No ray of hope for solar energy industry
The government has failed to consider the long-standing demand of the struggling steel and cement sectors though both will benefit from the enhanced infrastructure spending and thrust on real estate sector.
Seshagiri Rao, Joint Managing Director, JSW Steel, said the industry had demanded to remove the 2.5 per cent import duty on coking coal and other import-dependent raw materials including ferro alloy, but the government has not done anything on the customs duty side except for reducing duty on capital goods.
MahendraSinghi, President, Cement Manufacturers Association, and MD & CEO, Dalmia Cement (Bharat), said while the Budget has not included a singular and direct vision for the cement sector and industry at large, the allocation of ₹19,000 crore for rural roads will be an impetus for the cement industry. Bogged by excess capacity, cement companies were expecting that the government would consider their demand for reducing GST to 18 per cent from 28 per cent.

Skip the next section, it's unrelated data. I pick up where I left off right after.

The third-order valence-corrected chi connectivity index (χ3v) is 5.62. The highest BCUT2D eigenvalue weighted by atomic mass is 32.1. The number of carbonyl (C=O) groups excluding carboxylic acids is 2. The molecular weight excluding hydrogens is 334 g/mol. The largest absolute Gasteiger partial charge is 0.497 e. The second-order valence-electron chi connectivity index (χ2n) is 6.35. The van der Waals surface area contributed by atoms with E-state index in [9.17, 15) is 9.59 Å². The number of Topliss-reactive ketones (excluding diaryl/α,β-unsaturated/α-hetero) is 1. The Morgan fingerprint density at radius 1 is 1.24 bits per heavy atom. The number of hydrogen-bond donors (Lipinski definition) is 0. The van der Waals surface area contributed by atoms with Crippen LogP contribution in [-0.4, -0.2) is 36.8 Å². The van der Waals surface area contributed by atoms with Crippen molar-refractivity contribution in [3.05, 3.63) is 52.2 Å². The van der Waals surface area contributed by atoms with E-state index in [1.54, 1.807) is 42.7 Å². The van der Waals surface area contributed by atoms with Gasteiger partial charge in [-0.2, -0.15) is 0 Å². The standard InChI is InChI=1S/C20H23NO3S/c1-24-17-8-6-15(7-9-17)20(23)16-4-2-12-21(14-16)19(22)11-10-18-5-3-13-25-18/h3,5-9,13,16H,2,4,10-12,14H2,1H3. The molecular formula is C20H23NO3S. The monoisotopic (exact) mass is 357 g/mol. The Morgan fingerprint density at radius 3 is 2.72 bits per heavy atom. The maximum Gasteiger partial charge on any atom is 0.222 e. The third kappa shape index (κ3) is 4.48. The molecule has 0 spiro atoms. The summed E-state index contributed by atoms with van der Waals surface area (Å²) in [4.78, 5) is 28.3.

Solar energy sector players said the industry was expecting to have more clarity on policies and incentives.
“In a situation where there is scarcity of financing options for renewables and manufacturing units are dying a slow death, the Budget provides no ray of hope,” Amit Gupta, Director of Legal & Corporate Affairs, VikramSolar, said.
According to NikunjGhodawat, CFO, CleanMax Solar, while the Budget has confirmed the role of renewables in India’s development and States have started showing enthusiasm in adoption of renewable energy, “a long-term roadmap was expected by the industry.”
Sunil Rathi, Director, Waaree Energies, said that proposed investments in transport segment will nhance the scope for inter-State commercial transportation providing the industry with an opportunity to solarise commercial vehicles and other modes of public transport.